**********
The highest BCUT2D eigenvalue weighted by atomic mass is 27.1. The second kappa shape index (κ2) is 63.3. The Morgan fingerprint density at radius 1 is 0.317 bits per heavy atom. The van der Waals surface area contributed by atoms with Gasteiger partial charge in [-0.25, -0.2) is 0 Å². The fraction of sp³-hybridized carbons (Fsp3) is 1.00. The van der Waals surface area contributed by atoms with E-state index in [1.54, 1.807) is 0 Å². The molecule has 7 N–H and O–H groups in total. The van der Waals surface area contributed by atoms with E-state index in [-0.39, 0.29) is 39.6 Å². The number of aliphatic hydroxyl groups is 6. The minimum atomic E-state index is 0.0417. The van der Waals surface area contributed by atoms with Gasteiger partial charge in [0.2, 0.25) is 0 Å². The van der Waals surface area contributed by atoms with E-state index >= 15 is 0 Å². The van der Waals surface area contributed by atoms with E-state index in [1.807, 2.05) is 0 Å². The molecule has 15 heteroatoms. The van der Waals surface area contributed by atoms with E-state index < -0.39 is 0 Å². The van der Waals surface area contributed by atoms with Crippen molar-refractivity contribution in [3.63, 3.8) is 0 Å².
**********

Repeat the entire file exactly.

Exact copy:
The highest BCUT2D eigenvalue weighted by atomic mass is 27.1. The second kappa shape index (κ2) is 63.3. The Morgan fingerprint density at radius 1 is 0.317 bits per heavy atom. The van der Waals surface area contributed by atoms with Gasteiger partial charge in [-0.25, -0.2) is 0 Å². The fraction of sp³-hybridized carbons (Fsp3) is 1.00. The van der Waals surface area contributed by atoms with E-state index in [1.54, 1.807) is 0 Å². The molecule has 7 N–H and O–H groups in total. The van der Waals surface area contributed by atoms with E-state index in [-0.39, 0.29) is 39.6 Å². The number of aliphatic hydroxyl groups is 6. The minimum atomic E-state index is 0.0417. The van der Waals surface area contributed by atoms with Gasteiger partial charge in [0.2, 0.25) is 0 Å². The van der Waals surface area contributed by atoms with E-state index >= 15 is 0 Å². The van der Waals surface area contributed by atoms with E-state index in [1.807, 2.05) is 0 Å². The molecule has 15 heteroatoms. The van der Waals surface area contributed by atoms with E-state index < -0.39 is 0 Å². The van der Waals surface area contributed by atoms with Crippen molar-refractivity contribution in [3.63, 3.8) is 0 Å².